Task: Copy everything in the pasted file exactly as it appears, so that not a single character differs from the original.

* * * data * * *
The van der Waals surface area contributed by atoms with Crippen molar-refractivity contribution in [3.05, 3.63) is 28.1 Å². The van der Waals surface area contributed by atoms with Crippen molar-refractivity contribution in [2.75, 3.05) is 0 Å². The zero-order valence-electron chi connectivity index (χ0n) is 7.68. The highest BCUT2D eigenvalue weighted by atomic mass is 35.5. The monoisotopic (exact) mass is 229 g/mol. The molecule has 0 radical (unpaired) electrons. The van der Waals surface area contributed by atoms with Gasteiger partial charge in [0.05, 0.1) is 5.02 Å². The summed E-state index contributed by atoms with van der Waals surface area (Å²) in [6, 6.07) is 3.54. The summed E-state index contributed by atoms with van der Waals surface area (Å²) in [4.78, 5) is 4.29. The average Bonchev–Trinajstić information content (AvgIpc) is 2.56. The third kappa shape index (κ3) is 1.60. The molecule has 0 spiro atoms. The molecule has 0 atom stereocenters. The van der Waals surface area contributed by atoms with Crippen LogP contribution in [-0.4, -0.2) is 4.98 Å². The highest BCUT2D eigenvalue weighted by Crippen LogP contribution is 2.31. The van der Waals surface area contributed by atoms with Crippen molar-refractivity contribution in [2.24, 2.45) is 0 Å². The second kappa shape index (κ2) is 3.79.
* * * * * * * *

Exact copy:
The van der Waals surface area contributed by atoms with Crippen molar-refractivity contribution in [3.05, 3.63) is 28.1 Å². The van der Waals surface area contributed by atoms with Crippen molar-refractivity contribution in [2.75, 3.05) is 0 Å². The zero-order valence-electron chi connectivity index (χ0n) is 7.68. The highest BCUT2D eigenvalue weighted by atomic mass is 35.5. The monoisotopic (exact) mass is 229 g/mol. The molecule has 0 radical (unpaired) electrons. The van der Waals surface area contributed by atoms with Gasteiger partial charge in [0.05, 0.1) is 5.02 Å². The summed E-state index contributed by atoms with van der Waals surface area (Å²) in [6, 6.07) is 3.54. The summed E-state index contributed by atoms with van der Waals surface area (Å²) in [4.78, 5) is 4.29. The average Bonchev–Trinajstić information content (AvgIpc) is 2.56. The third kappa shape index (κ3) is 1.60. The molecule has 0 spiro atoms. The molecule has 0 atom stereocenters. The van der Waals surface area contributed by atoms with Crippen LogP contribution in [-0.4, -0.2) is 4.98 Å². The highest BCUT2D eigenvalue weighted by Crippen LogP contribution is 2.31. The van der Waals surface area contributed by atoms with Crippen molar-refractivity contribution in [2.24, 2.45) is 0 Å². The second kappa shape index (κ2) is 3.79.